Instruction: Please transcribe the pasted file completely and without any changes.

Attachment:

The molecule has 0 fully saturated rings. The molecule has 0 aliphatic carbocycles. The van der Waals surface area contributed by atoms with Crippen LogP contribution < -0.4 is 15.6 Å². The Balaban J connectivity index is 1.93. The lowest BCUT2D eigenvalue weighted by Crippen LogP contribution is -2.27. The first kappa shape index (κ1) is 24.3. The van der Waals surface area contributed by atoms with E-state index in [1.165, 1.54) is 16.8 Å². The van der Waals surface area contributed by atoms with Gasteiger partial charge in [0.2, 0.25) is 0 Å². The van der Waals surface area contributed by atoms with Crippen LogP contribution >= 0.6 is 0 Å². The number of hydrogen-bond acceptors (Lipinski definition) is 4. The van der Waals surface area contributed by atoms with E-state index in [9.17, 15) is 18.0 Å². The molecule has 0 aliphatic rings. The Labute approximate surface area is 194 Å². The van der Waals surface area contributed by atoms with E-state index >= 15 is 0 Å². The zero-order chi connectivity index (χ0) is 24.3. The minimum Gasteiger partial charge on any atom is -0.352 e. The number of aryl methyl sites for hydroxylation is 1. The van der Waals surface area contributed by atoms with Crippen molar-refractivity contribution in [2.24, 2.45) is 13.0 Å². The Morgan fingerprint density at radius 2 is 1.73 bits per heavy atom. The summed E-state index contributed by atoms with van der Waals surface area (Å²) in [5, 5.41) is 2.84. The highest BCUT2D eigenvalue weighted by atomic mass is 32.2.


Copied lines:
The molecule has 0 fully saturated rings. The molecule has 0 aliphatic carbocycles. The van der Waals surface area contributed by atoms with Crippen LogP contribution < -0.4 is 15.6 Å². The Balaban J connectivity index is 1.93. The lowest BCUT2D eigenvalue weighted by Crippen LogP contribution is -2.27. The first kappa shape index (κ1) is 24.3. The van der Waals surface area contributed by atoms with E-state index in [1.165, 1.54) is 16.8 Å². The van der Waals surface area contributed by atoms with Gasteiger partial charge in [0.2, 0.25) is 0 Å². The van der Waals surface area contributed by atoms with Crippen LogP contribution >= 0.6 is 0 Å². The number of hydrogen-bond acceptors (Lipinski definition) is 4. The van der Waals surface area contributed by atoms with E-state index in [9.17, 15) is 18.0 Å². The molecule has 0 aliphatic rings. The Labute approximate surface area is 194 Å². The van der Waals surface area contributed by atoms with E-state index >= 15 is 0 Å². The zero-order chi connectivity index (χ0) is 24.3. The minimum Gasteiger partial charge on any atom is -0.352 e. The number of aryl methyl sites for hydroxylation is 1. The van der Waals surface area contributed by atoms with Crippen molar-refractivity contribution in [2.24, 2.45) is 13.0 Å². The Morgan fingerprint density at radius 2 is 1.73 bits per heavy atom. The summed E-state index contributed by atoms with van der Waals surface area (Å²) in [5, 5.41) is 2.84. The highest BCUT2D eigenvalue weighted by atomic mass is 32.2.